David John Irwin was born in Portsmouth on 1st March, St David’s Day, 1944. His sister, Ann, recalls that from the age of four when David was asked what he wanted to be when he grew up he replied he ‘wanted to be in the Church’. His secondary education was at Worthing High School for Boys from 1955 to 1962. He then spent a year working with the Sheffield Industrial Mission. From 1963 to 1966 he studied Theology at Kings College London and then went to study at Warminster Theological College. In May 1967 David was ordained as a deacon and in June 1968 as a priest by Bishop Mervyn Stockwood at Southwark Cathedral. He served as Curate in Sydenham from 1967 to 1970 then as Curate in Ealing from 1970 to 1976. He then ministered in Willesden, Gladstone Park and, from 1983, as Vicar of S. Andrew and S. Francis of Assisi, Willesden Green and Gladstone Park. His energy and enthusiasm transformed the parish. Approachable and friendly, he built up the community and he used his musical abilities as a singer and organist to ensure the dignified celebration of the liturgy. However, when things occasionally went wrong he could find it hard to conceal his displeasure. During his time in Willesden Green he ministered as a hospital chaplain and as chair of governors of the parish school and as a member of the deanery synod standing committee. He went as a commissary to two Ghanaian dioceses, Kumasi and Cape Coast, 1986-94, and was appointed Honorary Canon of these Anglican dioceses. He worked collaboratively with other clergy in the parish and with parishioners. He came to the Catholic Church as a popular and effective pastor.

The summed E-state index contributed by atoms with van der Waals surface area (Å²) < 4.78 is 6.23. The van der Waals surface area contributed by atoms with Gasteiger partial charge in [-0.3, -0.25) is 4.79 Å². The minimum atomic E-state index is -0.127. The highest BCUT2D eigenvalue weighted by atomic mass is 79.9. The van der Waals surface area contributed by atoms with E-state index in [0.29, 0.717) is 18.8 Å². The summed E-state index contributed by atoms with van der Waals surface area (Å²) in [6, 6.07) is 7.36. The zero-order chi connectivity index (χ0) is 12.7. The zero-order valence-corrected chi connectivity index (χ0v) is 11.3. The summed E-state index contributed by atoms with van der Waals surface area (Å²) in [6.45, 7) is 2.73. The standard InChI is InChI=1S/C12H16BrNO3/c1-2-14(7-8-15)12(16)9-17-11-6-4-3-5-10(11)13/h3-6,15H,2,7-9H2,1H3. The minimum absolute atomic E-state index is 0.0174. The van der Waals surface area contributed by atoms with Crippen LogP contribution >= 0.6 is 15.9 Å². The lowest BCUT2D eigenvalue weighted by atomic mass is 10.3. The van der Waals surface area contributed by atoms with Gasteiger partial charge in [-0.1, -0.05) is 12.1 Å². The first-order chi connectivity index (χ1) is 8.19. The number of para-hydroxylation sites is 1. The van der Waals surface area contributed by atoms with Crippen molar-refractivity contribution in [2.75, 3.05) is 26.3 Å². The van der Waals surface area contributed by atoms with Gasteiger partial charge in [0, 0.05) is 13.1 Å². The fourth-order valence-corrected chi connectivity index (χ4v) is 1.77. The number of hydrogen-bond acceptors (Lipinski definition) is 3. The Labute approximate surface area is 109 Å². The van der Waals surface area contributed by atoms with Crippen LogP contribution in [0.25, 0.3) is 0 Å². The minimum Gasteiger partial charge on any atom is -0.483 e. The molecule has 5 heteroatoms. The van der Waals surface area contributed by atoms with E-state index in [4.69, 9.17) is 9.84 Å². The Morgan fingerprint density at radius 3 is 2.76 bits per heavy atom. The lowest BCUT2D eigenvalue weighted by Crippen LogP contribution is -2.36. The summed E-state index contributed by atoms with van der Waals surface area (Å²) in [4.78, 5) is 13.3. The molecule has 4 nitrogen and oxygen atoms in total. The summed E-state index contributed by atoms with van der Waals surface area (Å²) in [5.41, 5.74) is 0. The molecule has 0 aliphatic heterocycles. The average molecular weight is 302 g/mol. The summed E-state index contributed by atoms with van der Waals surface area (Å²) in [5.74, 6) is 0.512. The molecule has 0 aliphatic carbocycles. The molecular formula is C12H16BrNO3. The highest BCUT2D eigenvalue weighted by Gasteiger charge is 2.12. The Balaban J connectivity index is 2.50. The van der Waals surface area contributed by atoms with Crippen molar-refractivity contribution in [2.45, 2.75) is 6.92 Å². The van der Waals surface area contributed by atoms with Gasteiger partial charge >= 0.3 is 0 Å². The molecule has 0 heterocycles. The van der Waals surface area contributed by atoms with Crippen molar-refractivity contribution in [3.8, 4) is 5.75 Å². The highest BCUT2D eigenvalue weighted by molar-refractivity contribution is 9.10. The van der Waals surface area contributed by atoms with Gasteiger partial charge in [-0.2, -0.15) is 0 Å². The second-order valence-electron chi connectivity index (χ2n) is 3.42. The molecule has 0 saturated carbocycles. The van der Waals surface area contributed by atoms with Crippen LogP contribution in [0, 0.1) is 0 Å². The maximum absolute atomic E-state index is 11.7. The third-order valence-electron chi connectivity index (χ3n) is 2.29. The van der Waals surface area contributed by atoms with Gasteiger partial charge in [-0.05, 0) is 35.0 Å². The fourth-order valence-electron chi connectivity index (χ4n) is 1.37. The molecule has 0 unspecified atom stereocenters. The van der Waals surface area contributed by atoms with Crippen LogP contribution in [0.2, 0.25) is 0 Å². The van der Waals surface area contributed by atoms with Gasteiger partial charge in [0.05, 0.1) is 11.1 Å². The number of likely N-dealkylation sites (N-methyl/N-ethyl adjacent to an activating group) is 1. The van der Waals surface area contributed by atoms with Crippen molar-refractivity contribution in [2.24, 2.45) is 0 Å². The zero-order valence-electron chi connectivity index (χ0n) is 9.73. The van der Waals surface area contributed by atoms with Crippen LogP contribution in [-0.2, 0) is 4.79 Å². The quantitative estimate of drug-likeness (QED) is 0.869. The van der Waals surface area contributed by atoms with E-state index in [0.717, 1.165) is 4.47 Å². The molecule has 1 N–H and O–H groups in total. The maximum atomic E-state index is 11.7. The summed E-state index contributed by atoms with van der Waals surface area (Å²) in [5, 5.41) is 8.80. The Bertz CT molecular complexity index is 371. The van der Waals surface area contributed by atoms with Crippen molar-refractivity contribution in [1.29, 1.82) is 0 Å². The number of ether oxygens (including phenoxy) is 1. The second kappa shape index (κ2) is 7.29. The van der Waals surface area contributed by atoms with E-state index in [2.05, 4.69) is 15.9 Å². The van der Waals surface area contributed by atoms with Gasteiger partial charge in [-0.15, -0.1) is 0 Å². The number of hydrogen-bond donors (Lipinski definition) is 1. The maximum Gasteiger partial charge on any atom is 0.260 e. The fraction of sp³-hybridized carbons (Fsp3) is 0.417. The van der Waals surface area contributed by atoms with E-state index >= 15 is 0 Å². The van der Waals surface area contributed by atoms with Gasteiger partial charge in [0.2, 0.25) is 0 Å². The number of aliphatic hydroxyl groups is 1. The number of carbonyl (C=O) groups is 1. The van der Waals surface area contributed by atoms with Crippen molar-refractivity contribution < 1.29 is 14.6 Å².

David was ordained as a deacon of the Catholic Church on 18th July 1995 and, in the same year, on 4th December as a priest, his fourth ordination! He was appointed Assistant Priest at Our Lady’s, St John’s Wood where he had served as the lay Pastoral Assistant, then deacon, from 1995 to 1999. His next appointment was the Sacred Heart of Jesus parish, Holloway Road as Parish Priest, from 1999 to 2003. In 1998 he was given additional responsibilities as Spiritual Director to the Union of Catholic Mothers in the Diocese. Having moved on from Holloway Road and after twelve months’ sabbatical leave Fr David was appointed Parish Priest at St Peter-in-Chains, Stroud Green from 2004 until 2010 when he went to live in the rectory at St James, Spanish Place. In 2010 Fr David was appointed Coordinator for the Ethnic Chaplaincies then, in 2014, Episcopal Vicar as this work included engagement with the Archdiocese of Southwark and the Diocese of Brentwood. He was deeply committed to the work of the chaplaincies and to the welfare of the Chaplains, showing them fatherly concern. In 2014 Fr David was appointed Conventual Chaplain ‘Ad Honorem’ to the British Association of the Sovereign Military Order of Malta (OM), having served as a Magistral Chaplain since 2005. Fr David had been involved previously as a Spiritual Director with the OM’s Lourdes pilgrimages since 1999. Other OM pilgrimages took him to Lebanon, Walsingham and Holywell.